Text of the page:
Americans with evangelical beliefs are more likely to care politically about healthcare and economic issues than they are about issues typically associated with evangelical political engagement such as religious liberty and abortion, a new survey found.
“Our respondents surprised us by how little they appeared to care about stereotypically evangelical causes,” Georgetown University professor Paul Miller wrote in a white paper analyzing the survey’s findings published by the Southern Baptist Convention’s Ethics & Religious Liberty Commission.
LifeWay Research released a new poll this month sponsored by the ERLC exploring the views of American evangelicals on politics, social civility, media consumption and their engagement with those who have opposing political ideas.
The survey was conducted last November and included responses from 1,317 evangelical respondents who were screened to distinguish between respondents with evangelical beliefs (933) and respondents who self-identified as evangelical Christians (1,001).
The respondents were specifically asked to identify three public policy concerns that “are most important to you.”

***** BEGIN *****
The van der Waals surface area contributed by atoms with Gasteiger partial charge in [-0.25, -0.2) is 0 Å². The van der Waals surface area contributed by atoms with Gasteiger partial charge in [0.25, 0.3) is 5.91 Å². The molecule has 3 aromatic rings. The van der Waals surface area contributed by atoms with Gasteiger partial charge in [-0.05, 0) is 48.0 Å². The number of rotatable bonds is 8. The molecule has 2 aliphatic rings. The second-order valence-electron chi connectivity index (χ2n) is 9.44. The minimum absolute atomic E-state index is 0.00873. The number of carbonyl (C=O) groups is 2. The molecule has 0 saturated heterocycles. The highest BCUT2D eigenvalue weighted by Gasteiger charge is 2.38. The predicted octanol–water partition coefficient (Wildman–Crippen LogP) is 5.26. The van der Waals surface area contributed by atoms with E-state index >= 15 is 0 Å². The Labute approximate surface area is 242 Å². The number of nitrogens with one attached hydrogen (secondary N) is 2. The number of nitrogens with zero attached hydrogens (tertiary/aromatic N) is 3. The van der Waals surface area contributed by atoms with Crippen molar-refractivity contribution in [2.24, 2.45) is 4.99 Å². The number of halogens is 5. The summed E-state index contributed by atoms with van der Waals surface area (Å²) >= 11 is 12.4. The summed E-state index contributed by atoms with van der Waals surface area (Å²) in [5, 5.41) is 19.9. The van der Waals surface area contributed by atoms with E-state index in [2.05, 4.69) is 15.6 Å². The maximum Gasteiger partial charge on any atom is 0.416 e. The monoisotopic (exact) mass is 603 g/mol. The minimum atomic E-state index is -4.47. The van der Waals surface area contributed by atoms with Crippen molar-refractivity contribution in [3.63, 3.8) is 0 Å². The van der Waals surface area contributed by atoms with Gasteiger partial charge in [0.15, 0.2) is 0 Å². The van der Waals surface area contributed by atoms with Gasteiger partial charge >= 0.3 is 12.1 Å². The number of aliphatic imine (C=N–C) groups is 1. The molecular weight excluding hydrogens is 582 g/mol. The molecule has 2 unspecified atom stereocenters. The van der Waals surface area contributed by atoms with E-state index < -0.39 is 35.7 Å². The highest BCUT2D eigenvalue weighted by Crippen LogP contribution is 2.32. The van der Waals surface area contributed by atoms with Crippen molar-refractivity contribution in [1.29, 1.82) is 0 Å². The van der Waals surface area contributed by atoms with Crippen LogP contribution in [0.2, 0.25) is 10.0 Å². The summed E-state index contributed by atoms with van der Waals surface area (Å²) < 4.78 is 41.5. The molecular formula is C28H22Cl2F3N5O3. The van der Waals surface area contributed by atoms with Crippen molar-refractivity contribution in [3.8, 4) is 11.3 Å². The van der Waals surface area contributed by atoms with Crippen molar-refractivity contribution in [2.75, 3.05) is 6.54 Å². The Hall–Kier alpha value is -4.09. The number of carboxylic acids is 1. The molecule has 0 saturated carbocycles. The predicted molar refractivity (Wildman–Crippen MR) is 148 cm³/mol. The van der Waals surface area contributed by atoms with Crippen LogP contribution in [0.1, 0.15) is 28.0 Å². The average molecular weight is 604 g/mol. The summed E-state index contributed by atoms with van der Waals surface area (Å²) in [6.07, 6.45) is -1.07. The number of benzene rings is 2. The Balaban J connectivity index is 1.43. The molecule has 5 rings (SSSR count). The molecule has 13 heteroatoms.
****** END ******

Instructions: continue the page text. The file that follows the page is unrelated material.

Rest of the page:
The top answer for both self-identified evangelicals and respondents with evangelical beliefs was “healthcare” (51 percent). The second-most common answer (49 percent for self-identified and 46 percent of those with evangelical beliefs) was “the economy.”
Forty percent of those with evangelical beliefs identified “national security,” while 43 percent of self-identified evangelicals did the same. Forty-one percent of self-identified evangelicals identified “immigration” as an issue of importance to them, while 39 percent of respondents with evangelical beliefs said the same.
Just 33 percent of both self-identified evangelicals and respondents with evangelical beliefs highlighted “religious liberty” as an issue of importance for them.
Twenty-nine percent of evangelicals by beliefs highlighted “abortion” as an issue of importance to them while 28 percent of self-identified evangelicals said the same.
Only four percent of both sets of respondents identified “LGBT rights” as a political issue that is important to them.
The finding may come as a bit of surprise considering prominent conservative evangelical leaders are regularly discussed in the media for their stances on sexuality and abortion.
The survey indicates that evangelicals take into account several issues thinking about who they vote for.
Less than 10 percent of respondents surveyed said their support for a political candidate “depends primarily on one issue.” Eight out of 10 respondents surveyed said their support depends on “several issues.”
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SOURCE: Christian Post, Samuel Smith